They were supposed to take a big step forward. They’ve taken a step back. They’ll still make the playoffs, so they’re not Edmonton, but they’re also, y’know, in a much easier division. Edmonton would probably be ahead of Toronto if it were in the Atlantic. And that tells you plenty about how things are going for Babcock.
Rebecca asks: “Do you think the NHL is aware of how tone-deaf decisions like this are or do you think they earnestly thought a Confederate flag waving, LGBT-phobic performer was a good look for their brand?”
Of course it’s the first one. The NHL loves making tone-deaf decisions and then when people say “Hey this isn’t maybe the best idea you’ve ever had,” they get all defensive. It’s the worst-run major professional sports league in North America.
The Kid Rock thing is dumb for a whole hell of a lot of reasons, but I have seen plenty of new hockey fans see the NHL make Bad Decision X and be like, “What’s that all about?” And all the veteran hockey fans just have to go, “Ah, see, it’s like this…”
Welcome to being a hockey fan. It’s always like this.
Cat asks: “What effect do you think injuries will play in determining the winner of the Central?”
Obviously a pretty big one. Where would the Wild be without all its injuries this year? What will Chicago do with Crawford potentially out for the entire second half (besides implode)? Where would Nashville be if it had Ryan Ellis all year? St. Louis has suffered lengthy absences from Jaden Schwartz and Robby Fabbri. Even division leaders Winnipeg has had more than a few injuries to contend with.
Injuries are a big part of this sport, but one imagines there haven’t been as many long-term injuries to higher-end players than have happened in the Central. Dallas, largely untouched by injury to any significant players (save for Marc Methot, who’s out for another week I think), could potentially take advantage. However, things are so tight in the division generally that it’s tough to do anything other than, once you get to the end of the year, go, “Ah, yeah, that probably shaved three points off their total” or whatever.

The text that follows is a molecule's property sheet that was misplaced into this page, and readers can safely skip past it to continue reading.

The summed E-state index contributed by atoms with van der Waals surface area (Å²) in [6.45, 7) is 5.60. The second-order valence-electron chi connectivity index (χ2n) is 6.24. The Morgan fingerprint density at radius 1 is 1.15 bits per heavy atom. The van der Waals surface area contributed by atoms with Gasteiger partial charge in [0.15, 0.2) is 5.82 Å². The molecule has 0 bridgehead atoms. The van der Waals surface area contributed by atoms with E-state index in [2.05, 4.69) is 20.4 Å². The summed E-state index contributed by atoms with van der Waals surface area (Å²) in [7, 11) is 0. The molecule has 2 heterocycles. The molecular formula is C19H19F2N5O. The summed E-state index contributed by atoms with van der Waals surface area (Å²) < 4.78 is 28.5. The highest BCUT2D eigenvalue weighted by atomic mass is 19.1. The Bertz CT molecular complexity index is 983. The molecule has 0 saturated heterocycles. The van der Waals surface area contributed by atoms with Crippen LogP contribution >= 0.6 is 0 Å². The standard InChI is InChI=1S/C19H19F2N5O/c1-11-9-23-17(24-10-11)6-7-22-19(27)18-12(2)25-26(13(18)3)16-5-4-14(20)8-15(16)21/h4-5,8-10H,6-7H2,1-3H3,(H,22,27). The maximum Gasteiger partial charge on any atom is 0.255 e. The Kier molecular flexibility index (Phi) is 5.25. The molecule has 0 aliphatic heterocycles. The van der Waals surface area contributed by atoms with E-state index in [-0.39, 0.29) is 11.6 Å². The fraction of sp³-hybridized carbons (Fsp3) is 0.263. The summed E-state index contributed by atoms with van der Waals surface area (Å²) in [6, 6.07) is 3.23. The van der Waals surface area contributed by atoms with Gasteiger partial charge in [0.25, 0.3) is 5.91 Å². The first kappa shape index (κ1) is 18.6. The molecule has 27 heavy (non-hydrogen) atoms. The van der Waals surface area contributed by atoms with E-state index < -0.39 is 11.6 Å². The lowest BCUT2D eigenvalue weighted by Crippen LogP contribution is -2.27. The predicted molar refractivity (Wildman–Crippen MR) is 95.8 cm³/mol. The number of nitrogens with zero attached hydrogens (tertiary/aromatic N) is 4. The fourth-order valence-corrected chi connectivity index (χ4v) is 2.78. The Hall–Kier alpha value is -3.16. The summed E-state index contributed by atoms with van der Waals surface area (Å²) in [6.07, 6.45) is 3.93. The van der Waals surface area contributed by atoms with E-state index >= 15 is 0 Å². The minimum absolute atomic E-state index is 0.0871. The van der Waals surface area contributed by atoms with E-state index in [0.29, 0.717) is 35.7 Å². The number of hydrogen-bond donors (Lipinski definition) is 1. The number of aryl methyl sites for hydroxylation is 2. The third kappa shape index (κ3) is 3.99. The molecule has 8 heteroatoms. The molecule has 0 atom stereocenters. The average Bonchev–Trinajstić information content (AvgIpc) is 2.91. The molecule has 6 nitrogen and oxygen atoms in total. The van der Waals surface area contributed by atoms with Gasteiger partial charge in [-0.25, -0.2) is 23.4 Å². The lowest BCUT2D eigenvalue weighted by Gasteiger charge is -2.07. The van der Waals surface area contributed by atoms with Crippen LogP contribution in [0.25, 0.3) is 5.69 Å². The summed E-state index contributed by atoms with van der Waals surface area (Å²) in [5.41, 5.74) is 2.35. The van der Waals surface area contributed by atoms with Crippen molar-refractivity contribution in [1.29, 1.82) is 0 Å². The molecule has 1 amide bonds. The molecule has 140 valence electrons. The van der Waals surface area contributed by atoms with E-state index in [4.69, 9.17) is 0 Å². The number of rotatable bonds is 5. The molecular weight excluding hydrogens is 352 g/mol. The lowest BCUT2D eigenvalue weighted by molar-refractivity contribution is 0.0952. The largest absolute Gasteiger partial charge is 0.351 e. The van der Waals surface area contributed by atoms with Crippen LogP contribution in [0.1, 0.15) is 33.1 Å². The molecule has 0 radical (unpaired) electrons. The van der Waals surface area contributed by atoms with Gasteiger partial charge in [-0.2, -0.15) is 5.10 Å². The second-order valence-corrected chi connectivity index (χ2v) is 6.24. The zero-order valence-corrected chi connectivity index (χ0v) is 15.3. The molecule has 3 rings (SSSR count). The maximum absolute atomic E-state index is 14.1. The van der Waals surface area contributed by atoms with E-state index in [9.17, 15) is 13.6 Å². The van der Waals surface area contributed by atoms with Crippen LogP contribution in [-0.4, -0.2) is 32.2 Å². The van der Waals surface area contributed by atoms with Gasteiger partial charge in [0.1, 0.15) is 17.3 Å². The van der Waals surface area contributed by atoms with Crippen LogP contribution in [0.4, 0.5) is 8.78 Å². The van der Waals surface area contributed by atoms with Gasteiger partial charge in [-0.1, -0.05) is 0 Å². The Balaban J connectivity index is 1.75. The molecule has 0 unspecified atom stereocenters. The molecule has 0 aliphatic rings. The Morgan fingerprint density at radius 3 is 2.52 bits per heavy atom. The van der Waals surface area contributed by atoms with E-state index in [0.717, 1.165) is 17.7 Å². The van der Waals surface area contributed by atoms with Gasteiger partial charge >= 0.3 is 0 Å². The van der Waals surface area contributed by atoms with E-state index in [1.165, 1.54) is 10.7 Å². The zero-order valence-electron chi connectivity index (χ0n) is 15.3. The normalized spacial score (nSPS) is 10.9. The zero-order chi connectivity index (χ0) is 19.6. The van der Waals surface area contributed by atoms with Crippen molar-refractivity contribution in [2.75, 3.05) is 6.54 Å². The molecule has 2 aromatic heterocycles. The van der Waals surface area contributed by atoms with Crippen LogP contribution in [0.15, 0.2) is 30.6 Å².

But along similar lines…
If he weren’t about to miss a huge chunk of the second half, and if he somehow got Chicago into the playoffs, then yeah absolutely. He’s .929 on a not-good team and, if they made the playoffs in a division that competitive, you’d probably have to give it to him.
But as it is, he’s probably only going to play 30-something games max, if he comes back before the end of the year, which reportedly may not happen. Injuries and a rotten team seem to have torched what should have otherwise been a highlight year in what has, frankly, been a very good career. The guy is a career .919 with just one full season under .917. That’s not something to scoff at, even if people will deride him.
Tom asks: “What are the player rights that the owners target in the next lockout?”
I think it’s safe to say they’re done going after the big player’s rights, if only because the players have been robbed of so many already.
Instead, they’ll start saying, “Well look, we’ll let you go back to the Olympics if don’t make a big stink about escrow,” and stuff like that. By and large, the owners are reportedly perfectly alright with the current CBA, so it will almost certainly be the players opting out. And they should, because the owners have been twisting them pretty hard for years.
LmK asks: “Will people watch men’s ice hockey at the Olympics with the NHL boycott of the games?”
I don’t think people would have been super eager to watch a bunch of games at 4 in the morning or whatever even if it was all NHLers. Now with the games at that time, and the biggest “name” player in the tournament being Brian Gionta? It’s gonna be a pass for all but the truly sick (i.e., me).
All stats via Corsica unless noted otherwise.